Anzac Day in Kapiti


 By Alan Tristram

The unique bond between NZ and Aussie soldiers in both World Wars is being marked in Kapiti by the  Australian High Commission this year.

It’s sending Petty Officer Matthew Dunt of the Royal Australian Navy to join New Zealand veterans in marching to the Memorial Gates in Tutanekai Street, Paraparaumu, as dawn breaks at 6.30 am on, Friday, 25 April.

And the High Commission has nominated PO Dunt’s mother, Denise, and his sister Kimberley to lay Australia’s wreath during the Civic Service at the Memorial Gates at 9.30 am.

This year’s Anzac Day services have special significance as New Zealand starts to mark the centenary of the First World War in which 17,000 New Zealanders were killed and 41,317 wounded.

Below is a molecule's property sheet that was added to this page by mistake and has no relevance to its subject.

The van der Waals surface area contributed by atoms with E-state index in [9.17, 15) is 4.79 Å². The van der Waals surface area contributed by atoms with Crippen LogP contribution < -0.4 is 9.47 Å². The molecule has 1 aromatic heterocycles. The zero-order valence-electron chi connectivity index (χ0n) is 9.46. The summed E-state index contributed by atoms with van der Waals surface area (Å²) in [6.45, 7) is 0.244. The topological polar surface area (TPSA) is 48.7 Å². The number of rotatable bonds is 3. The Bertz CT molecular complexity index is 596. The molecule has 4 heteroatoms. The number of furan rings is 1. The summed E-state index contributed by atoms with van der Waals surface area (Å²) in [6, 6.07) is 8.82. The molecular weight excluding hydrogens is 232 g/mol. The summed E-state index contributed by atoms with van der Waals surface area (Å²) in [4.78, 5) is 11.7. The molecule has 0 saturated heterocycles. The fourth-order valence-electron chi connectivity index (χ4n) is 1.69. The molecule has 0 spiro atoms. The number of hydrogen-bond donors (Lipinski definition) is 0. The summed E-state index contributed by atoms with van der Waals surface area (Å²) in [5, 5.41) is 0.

The Anzac tradition was inspired at Gallipoli in 1914-15 where the two countries fought shoulder-to-shoulder, with 2,721 New Zealanders killed and 4852 wounded. Australia lost 8,141 killed with 17,970 wounded.

Local families of those who died in WW1 are invited to march in the Dawn or Civic parades wearing the medals their ancestors were awarded.

Paraparaumu RSA hopes local people will again show their respect for the sacrifices New Zealand and Australian service men and women made by attending the services.

The RSA will again throw open its doors to the public after both the Dawn Parade and Civic Service at 9.30 am